Direct cremation, also called simple cremation, takes place shortly after death—after required authorizations and permits are obtained and as the crematory schedule allows—and does not include a ceremony. This option is chosen most often by or for individuals with just a few living friends or family, in situations when keeping costs down is most important or for those who do not want a ceremony.

It's a less expensive option, but many families feel they want a formal celebration to say goodbye, which can be an important part of grieving and healing after a loss. Learn how we care for families and their loved ones here.

cremation guide pencil promo

Plan a memorable cremation funeral

Planning a personalized cremation funeral or memorial is an event unlike any other. We created a guide to help you understand all of your cremation options and how to plan a truly memorable event. A Guide for Families Choosing Cremation is free, and it will help you start planning today. Then, when you are ready, a Dignity Memorial provider will be there to walk you through every step of the cremation process.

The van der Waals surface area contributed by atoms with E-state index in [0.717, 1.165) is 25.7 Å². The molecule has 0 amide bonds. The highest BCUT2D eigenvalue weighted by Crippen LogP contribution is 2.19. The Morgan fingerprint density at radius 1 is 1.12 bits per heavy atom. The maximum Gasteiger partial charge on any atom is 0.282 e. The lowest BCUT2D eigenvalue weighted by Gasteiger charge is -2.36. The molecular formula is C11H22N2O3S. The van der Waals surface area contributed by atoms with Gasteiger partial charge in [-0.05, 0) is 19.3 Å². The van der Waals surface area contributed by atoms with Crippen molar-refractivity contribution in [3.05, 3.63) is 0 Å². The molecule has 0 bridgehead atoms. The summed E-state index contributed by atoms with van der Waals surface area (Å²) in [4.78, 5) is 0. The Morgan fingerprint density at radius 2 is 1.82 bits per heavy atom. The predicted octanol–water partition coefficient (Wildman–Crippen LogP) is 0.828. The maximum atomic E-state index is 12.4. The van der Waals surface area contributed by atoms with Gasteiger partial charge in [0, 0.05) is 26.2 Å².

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What is water cremation?

Alkaline hydrolysis, also called water cremation, was patented in 1888, though it's been available to consumers for just over a decade. The process involves a solution of 95% water and 5% sodium hydroxide or potassium hydroxide, heat and a pressurized chamber. A loved one is placed in the chamber with the solution, and after a few hours, only bones remain. The bones are then ground to a fine powder, as with traditional flame cremation, before being returned to the family.

Where is water cremation available?